Third event:
Two different people who follow me on twitter have asked for consulting help with their blogs. They are at two different places with their blogging journey (as we all are), where one is just starting and one is at a standstill and wants help staying on track and committed. 

These events lead me to this blog post. I wanted to share some Blogging Basics. There is no magic sauce. Other people may have different ideas. Here's what I've found has worked in my 8 years of blogging.

1. Don't compare your blog or your journey to anyone else out there. You and your story are unique and should be shared and not compared. 

2. Make time to learn each day. While you will be blogging about things that you are passionate about and are knowledgeable about, the technical side of blogging will require you to Do the Work and learn something new almost each and every day. You will be uncomfortable, it will take time, and it will be rewarding.

3. Blog regularly. Whether it's once a week or several times a week, your readers will want to see regular posts from you.

4. Forgive yourself when you don't post. It happens to most bloggers, and it will probably happen to you. Give yourself permission to take a break, but make sure the "breaks" don't happen too frequently. 

5. Put your social profile links on your blog. Either use social media buttons or post your links on a Contact or About Me page.

6. Learn how to schedule posts ahead of time. You can write several posts at once and schedule them to go out at specific times. 

7. Use an online photo editor like Canva or Picmonkey to create graphics for your blog. Take your own photos or use free stock images to create eye-catching graphics. Use at least one image per blog post.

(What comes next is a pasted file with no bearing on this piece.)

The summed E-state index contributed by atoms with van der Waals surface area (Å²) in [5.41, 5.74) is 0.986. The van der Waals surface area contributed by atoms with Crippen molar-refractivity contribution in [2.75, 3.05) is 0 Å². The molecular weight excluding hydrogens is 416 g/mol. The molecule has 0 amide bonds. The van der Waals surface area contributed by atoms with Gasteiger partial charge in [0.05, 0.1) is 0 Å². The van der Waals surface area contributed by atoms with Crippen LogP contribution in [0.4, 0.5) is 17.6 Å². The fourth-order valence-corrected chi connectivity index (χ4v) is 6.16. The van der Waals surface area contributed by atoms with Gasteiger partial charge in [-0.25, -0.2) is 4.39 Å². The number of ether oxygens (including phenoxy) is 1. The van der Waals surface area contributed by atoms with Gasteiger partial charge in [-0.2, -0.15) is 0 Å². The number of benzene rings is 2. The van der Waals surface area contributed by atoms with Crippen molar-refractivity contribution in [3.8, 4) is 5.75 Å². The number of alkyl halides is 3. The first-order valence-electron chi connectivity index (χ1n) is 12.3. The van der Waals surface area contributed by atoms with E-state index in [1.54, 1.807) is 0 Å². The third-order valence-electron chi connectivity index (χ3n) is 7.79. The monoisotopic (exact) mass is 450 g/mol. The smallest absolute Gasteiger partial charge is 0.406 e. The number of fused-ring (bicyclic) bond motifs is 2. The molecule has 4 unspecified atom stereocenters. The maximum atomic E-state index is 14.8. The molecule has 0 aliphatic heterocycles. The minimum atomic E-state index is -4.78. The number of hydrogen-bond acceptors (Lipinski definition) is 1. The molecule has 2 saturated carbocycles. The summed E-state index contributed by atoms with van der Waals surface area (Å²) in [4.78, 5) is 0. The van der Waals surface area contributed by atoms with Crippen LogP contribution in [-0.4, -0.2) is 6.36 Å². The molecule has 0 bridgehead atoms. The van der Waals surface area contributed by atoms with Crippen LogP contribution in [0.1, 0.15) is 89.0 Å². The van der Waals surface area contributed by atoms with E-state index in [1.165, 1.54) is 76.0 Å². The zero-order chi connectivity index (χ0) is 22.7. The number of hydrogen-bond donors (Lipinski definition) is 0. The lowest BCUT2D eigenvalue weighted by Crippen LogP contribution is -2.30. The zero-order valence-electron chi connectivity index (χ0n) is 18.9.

8. Actively engage on twitter. Share links to your blog posts; include graphics from your post or that are relative to your post.  

9. Have an About Me page and a Contact page.

10. Include links to previous posts in your blog posts.

11. Leave comments on other people's blog posts and respond to each comment left on your blog. 

12. Use white space and readable typeface. Readers want to get through content fast. Try chunking content and leave a blank line between paragraphs. Make sure your fonts aren't too curly or hard to read. Avoid cluttered backgrounds and designs so that the readers' eyes can focus on the important part of your blog - your content. 

13. Keep a blog idea list. This can be done indifferent apps on your computer or phone or it can be as simple as written in a notebook or planner. Do whatever works best for you. Sometimes I start blog posts with titles only and keep them in draft mode until I can go back and expand on the topic.  

What would you add to this list? Leave me a comment below (and I will be sure to respond!)